Disappointment has its roots in the social world and this is why dilemmas are ubiquitous in society. Craib’s argument is that “there is much about our modern world that increases disappointment and at the same time encourages us to hide from it: to act as if what is good in life does not entail the bad – for example, that we can love and be loved by another person without having to give up other aspects of our lives” (pg vii). Disappointment is irrevocably bound up with ambivalence because “nothing is ever simply ‘good’ or ‘bad’, and most things are at the same time good and bad” (pg 2). This entails a perpetual remainder, uncomfortable left overs to our decisions which run contrary to what we expected and hoped for. Craib’s point is two-fold. Firstly, disappointment is unavoidable in this sense regardless of the social context. Secondly, there are peculiar features of our social context which encourage problematic tendencies in how we react to disappointment.

He brings this point to life in his discussion of relationships and intimacy, drawing on the use Giddens makes of self-help books in his work on late modernity to develop a critique of ‘the powerful self and its illusions’. He takes issue with a tendency to see ’emotional satisfaction’ as the central basis for intimate relationships, arguing that with this “our primitive fantasies of complete satisfaction are brought into play”:

The simple question ‘Is everyone OK?’ carries a whole impossible world of satisfactions, one loaded with so much feeling that the thought that things might not be OK is enough for the speaker to consider flying from the relationship. The demand for the impossible is at the centre of this type of intimacy; the tragedy is that it prevents us from seeing or learning from its impossibility. If everything is not OK, we do not learn but seek out another relationship in which it might be OK. If we fall in love, then the decline of being in love, whether slow or fast, is felt as a failure rather than a deepening of our understanding of the world and the reality of the other person. The speaker’s sense of ‘never being satisfied’ is an accurate perception of internal and external reality, but it is experienced not as knowledge and understanding but as failure and deficiency.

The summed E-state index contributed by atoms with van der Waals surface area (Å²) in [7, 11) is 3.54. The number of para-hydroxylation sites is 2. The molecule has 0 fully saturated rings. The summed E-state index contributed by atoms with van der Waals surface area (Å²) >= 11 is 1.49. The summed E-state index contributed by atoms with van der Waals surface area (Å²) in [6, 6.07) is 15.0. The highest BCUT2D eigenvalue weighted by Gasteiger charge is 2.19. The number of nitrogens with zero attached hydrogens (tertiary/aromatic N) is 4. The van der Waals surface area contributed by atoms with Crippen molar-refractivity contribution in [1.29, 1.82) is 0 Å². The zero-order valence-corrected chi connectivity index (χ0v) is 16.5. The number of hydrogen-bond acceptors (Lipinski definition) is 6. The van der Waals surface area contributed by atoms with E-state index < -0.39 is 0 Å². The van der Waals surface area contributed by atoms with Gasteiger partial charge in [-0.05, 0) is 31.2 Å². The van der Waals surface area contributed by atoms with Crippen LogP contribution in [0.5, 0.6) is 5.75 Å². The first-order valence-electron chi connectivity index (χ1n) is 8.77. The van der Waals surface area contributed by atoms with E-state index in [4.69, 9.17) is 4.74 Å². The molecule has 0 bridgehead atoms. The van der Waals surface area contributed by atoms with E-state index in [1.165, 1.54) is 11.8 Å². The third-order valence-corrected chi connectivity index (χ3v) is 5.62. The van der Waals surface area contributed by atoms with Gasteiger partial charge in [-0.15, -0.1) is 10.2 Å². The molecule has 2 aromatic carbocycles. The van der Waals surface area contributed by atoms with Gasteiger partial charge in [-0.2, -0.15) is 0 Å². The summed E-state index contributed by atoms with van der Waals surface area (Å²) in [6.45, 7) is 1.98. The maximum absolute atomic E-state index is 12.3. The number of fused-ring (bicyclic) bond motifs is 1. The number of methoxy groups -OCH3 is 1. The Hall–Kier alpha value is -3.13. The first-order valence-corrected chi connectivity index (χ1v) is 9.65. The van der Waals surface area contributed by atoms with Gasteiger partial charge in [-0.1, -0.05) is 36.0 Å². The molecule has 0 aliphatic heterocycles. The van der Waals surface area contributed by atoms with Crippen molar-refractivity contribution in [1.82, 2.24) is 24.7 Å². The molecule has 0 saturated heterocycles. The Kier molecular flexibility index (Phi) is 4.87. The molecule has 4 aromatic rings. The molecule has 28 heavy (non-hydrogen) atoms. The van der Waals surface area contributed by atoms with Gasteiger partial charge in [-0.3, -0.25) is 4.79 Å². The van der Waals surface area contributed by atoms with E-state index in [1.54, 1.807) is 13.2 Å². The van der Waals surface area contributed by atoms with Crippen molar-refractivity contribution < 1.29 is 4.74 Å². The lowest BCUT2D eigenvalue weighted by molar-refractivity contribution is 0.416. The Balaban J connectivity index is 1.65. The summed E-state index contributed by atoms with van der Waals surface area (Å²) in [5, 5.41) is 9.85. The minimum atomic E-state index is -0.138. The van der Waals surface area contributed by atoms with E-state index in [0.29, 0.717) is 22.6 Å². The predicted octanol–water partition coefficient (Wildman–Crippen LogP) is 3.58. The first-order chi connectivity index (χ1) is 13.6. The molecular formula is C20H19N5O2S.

Ian Craib, The Importance of Disappointment, Pg 123-124

Intimate life is perhaps an extreme case of a broader tendency, with this disposition to flee in the face of dissatisfaction (“if we’re not happy then the relationship must be wrong”) matched by a milder, though no less problematic, intolerance for unhappiness in other spheres of personal life. Our failure to accept disappointment, those aspects of life which are unwelcome and unexpected, leaves us perpetually moving and problem solving. We can’t live with our choices or sit with their consequences. Our actions can never bring about their consequences in the straight forward way that the ‘illusions of the powerful self’ lead us to expect. Our relationships of all kinds inevitably elude our capacities to control them because “when two people come together in this way, what happens between them is less a matter of conscious control and planning (although that enters into it) than emotional attachment and interlocking that makes such control difficult” (pg 127).

What much of this comes down to is “a desire to get out of the mess of life” as Craib memorably puts it (pg 131). In advocating the importance of disappointment Craib is suggesting we must live with mess. Not necessarily live with this mess but with mess as such. So we shouldn’t resign ourselves passively to our circumstances but we should resist the temptation to allow our responses to those circumstances to be dictated by an illusory image of the absence of mess. Our choices not bringing us the satisfaction we hoped for does not mean our choices were wrong. Our life encompassing periods of dissatisfaction does not mean there is a problem that must be solved***. These are the fantasies of an omnipotent self. In pursuing them, informed by a self-image of our potential for self-control, we preclude the satisfactions which are their ultimate object. The problem solving often is the problem and Craib is intensely critical of the tendency of therapy to get drawn into supporting this behaviour and reinforcing the cultural trends underlying it.

*Though I can’t for the life of me find where he does this, leaving me to wonder if I’ve imagined it. I’m really starting to regret the hundreds of books I read as a PhD student that I didn’t put into a reference manager.

**I wonder if there is a kernel of truth underlying the spread of this political platitude? If a repudiation of disappointment is as widespread as Craib suggests, what are the implications of this for political culture?